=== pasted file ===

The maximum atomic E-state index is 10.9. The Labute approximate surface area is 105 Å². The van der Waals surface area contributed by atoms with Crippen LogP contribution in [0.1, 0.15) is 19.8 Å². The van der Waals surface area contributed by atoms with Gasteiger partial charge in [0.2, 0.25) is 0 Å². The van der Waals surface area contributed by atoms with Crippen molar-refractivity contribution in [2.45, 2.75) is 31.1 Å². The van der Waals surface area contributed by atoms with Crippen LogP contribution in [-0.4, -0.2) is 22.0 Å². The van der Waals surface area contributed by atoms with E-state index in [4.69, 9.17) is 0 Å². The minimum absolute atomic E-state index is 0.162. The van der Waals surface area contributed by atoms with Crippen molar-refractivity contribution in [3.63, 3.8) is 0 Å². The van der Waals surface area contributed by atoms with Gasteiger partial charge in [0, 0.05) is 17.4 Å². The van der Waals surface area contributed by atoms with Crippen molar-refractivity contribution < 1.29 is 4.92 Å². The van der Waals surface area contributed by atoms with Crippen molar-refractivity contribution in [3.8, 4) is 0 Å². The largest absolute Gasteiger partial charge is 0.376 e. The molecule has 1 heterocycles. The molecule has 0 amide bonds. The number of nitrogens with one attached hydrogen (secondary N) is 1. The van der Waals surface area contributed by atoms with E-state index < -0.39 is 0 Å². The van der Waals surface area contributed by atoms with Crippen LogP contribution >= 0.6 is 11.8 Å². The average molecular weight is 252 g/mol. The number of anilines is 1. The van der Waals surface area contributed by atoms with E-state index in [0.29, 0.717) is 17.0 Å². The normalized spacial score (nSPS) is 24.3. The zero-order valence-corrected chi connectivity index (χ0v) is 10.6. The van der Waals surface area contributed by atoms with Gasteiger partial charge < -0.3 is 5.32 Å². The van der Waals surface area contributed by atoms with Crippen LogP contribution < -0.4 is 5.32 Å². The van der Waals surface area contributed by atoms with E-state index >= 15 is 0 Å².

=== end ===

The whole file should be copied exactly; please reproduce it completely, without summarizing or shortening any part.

The maximum atomic E-state index is 10.9. The Labute approximate surface area is 105 Å². The van der Waals surface area contributed by atoms with Crippen LogP contribution in [0.1, 0.15) is 19.8 Å². The van der Waals surface area contributed by atoms with Gasteiger partial charge in [0.2, 0.25) is 0 Å². The van der Waals surface area contributed by atoms with Crippen molar-refractivity contribution in [2.45, 2.75) is 31.1 Å². The van der Waals surface area contributed by atoms with Crippen LogP contribution in [-0.4, -0.2) is 22.0 Å². The van der Waals surface area contributed by atoms with E-state index in [4.69, 9.17) is 0 Å². The minimum absolute atomic E-state index is 0.162. The van der Waals surface area contributed by atoms with Crippen molar-refractivity contribution in [3.63, 3.8) is 0 Å². The van der Waals surface area contributed by atoms with Gasteiger partial charge in [0, 0.05) is 17.4 Å². The van der Waals surface area contributed by atoms with Crippen molar-refractivity contribution < 1.29 is 4.92 Å². The van der Waals surface area contributed by atoms with Crippen molar-refractivity contribution in [3.8, 4) is 0 Å². The largest absolute Gasteiger partial charge is 0.376 e. The molecule has 1 heterocycles. The molecule has 0 amide bonds. The number of nitrogens with one attached hydrogen (secondary N) is 1. The van der Waals surface area contributed by atoms with E-state index < -0.39 is 0 Å². The van der Waals surface area contributed by atoms with Crippen LogP contribution >= 0.6 is 11.8 Å². The average molecular weight is 252 g/mol. The number of anilines is 1. The van der Waals surface area contributed by atoms with E-state index in [0.29, 0.717) is 17.0 Å². The normalized spacial score (nSPS) is 24.3. The zero-order valence-corrected chi connectivity index (χ0v) is 10.6. The van der Waals surface area contributed by atoms with Gasteiger partial charge < -0.3 is 5.32 Å². The van der Waals surface area contributed by atoms with Crippen LogP contribution < -0.4 is 5.32 Å². The van der Waals surface area contributed by atoms with E-state index >= 15 is 0 Å².